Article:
Diagnosed cases of cervical cancer set to skyrocket in older women

19 Dec 2017

Image: Lapina/Shutterstock

While the number of young women diagnosed with cervical cancer is set to plummet, the complete opposite could happen in older women.

After breast cancer, cervical cancer is the most common type diagnosed in women across the globe, with approximately 500,000 cases each year and half of those dying as a result.

Now, new research into how the disease will affect future generations has returned some startling predictions that show amazing promise, but unfortunately not for older women.

According to research published in The Lancet by a team from Queen Mary University of London, a new predictive model estimates that by 2040, the incidence of cervical cancer in young women will decline 75pc, with the number of deaths almost nil.

The model incorporates the impact that increased cervical screening coverage, human papillomavirus (HPV) primary screening and the 9-valent HPV vaccine could have.

By combining three layers of monitoring, the team said, the model is made very flexible and can take into account how year of birth affects risk of cervical cancer throughout a woman’s life.

Screening attendance in decline

However, women aged between 50 and 64 will likely see a 62pc increase in diagnoses, resulting in a 143pc rise in mortality from 183 in 2015 to 449 in 2040.

Additionally, incidence among women aged between 60 and 64 will increase by 54pc, with mortality rates to climb by 109pc.

The biggest issue, based on current data, is that – in England at least – screening attendance is declining year on year, having fallen 3.4pc in England since 2012.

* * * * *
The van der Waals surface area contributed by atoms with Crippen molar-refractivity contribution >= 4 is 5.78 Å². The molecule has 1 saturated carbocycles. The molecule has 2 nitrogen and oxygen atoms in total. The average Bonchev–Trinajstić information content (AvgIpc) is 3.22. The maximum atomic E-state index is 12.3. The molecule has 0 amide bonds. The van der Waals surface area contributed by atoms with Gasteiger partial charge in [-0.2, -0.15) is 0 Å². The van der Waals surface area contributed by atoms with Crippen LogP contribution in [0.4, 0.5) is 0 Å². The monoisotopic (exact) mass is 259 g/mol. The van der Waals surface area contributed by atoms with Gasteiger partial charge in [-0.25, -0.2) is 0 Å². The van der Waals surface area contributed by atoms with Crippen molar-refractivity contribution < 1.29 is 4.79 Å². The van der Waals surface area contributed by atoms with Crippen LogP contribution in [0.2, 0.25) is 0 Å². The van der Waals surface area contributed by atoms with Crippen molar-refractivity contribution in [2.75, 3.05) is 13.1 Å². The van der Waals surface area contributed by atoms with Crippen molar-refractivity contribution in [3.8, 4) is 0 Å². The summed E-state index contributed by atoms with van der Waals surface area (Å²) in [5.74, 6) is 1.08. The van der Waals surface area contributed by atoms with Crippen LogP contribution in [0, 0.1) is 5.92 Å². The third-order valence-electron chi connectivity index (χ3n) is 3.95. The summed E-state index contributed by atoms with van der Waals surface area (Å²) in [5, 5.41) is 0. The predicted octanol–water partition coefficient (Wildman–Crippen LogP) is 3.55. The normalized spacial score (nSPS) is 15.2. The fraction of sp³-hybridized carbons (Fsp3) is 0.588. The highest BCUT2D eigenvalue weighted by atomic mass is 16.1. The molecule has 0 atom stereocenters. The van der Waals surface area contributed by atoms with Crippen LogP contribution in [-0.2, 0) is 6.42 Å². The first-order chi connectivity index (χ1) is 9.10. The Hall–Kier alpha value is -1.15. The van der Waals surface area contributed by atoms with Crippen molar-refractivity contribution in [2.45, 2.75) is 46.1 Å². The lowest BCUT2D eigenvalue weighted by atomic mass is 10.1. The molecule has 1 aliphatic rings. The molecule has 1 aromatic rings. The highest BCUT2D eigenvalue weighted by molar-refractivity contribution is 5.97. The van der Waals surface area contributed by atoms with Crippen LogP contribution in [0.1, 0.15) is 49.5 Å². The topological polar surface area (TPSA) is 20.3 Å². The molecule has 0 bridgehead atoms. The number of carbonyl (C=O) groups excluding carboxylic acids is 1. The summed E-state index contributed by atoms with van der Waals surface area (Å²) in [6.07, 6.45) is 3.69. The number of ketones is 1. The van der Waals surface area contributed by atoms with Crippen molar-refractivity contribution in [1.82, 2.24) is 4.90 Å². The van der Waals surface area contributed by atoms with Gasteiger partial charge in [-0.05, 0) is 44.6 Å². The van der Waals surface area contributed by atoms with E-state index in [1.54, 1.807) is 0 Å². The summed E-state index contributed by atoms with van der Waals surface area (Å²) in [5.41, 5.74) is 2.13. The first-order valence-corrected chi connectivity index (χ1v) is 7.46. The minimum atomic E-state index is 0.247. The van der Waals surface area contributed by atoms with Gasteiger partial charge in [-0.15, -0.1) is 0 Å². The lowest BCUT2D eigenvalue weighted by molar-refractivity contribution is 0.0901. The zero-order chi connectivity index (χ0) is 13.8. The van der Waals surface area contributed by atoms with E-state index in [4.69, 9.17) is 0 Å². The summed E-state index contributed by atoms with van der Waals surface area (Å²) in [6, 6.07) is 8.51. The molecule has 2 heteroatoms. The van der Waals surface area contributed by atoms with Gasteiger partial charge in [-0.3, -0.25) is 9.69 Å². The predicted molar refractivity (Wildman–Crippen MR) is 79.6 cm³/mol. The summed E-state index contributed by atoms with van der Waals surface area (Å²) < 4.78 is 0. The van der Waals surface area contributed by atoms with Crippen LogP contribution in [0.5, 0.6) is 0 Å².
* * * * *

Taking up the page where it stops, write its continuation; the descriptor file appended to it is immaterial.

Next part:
If it is to decline to 66pc (currently 72pc) among 60-64-year-olds alone, incidence will increase by 71pc and mortality could rise by 128pc.

A wake-up call

“This study shows how the age-specific incidence of cervical cancer will change over the next 20 years,” said one of the researchers, Dr Alejandra Castanon.

“Women currently aged between 25 and 40 will remain at high risk of cervical cancer throughout their lives, whilst women younger than 25 will see their risk decrease by around 50pc. This has implications for the way we invest in and target screening,” she said.

Robert Music, chief executive of Jo’s Cervical Cancer Trust, which was involved with the research, did not hold back in the implications of the findings.

“This research should serve as a wake-up call and the need for action. Continued declining cervical screening attendance will cost lives at all ages and must not happen,” he said.

“We are faced with an ageing population and risk among older women rocketing; therefore, changes to the programme which could reduce this risk must be explored, including increasing the screening age from 64 and self-testing.”

Colm Gorey was a senior journalist with Silicon Republic